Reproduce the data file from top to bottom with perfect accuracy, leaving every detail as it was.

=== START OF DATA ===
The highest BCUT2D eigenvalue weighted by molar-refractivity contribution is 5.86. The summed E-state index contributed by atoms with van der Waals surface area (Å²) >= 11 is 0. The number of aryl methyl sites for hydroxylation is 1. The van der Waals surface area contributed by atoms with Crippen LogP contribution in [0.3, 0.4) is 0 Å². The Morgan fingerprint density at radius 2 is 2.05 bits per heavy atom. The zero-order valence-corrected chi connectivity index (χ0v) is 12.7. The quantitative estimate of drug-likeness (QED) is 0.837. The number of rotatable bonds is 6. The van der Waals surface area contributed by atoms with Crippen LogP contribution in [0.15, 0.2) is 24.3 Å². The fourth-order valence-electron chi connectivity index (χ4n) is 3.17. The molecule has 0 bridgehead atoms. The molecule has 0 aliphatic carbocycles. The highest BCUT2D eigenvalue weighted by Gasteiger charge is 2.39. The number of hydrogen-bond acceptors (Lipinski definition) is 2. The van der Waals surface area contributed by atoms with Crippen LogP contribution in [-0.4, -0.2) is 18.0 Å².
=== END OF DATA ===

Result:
The highest BCUT2D eigenvalue weighted by molar-refractivity contribution is 5.86. The summed E-state index contributed by atoms with van der Waals surface area (Å²) >= 11 is 0. The number of aryl methyl sites for hydroxylation is 1. The van der Waals surface area contributed by atoms with Crippen LogP contribution in [0.3, 0.4) is 0 Å². The Morgan fingerprint density at radius 2 is 2.05 bits per heavy atom. The zero-order valence-corrected chi connectivity index (χ0v) is 12.7. The quantitative estimate of drug-likeness (QED) is 0.837. The number of rotatable bonds is 6. The van der Waals surface area contributed by atoms with Crippen LogP contribution in [0.15, 0.2) is 24.3 Å². The fourth-order valence-electron chi connectivity index (χ4n) is 3.17. The molecule has 0 bridgehead atoms. The molecule has 0 aliphatic carbocycles. The highest BCUT2D eigenvalue weighted by Gasteiger charge is 2.39. The number of hydrogen-bond acceptors (Lipinski definition) is 2. The van der Waals surface area contributed by atoms with Crippen LogP contribution in [-0.4, -0.2) is 18.0 Å².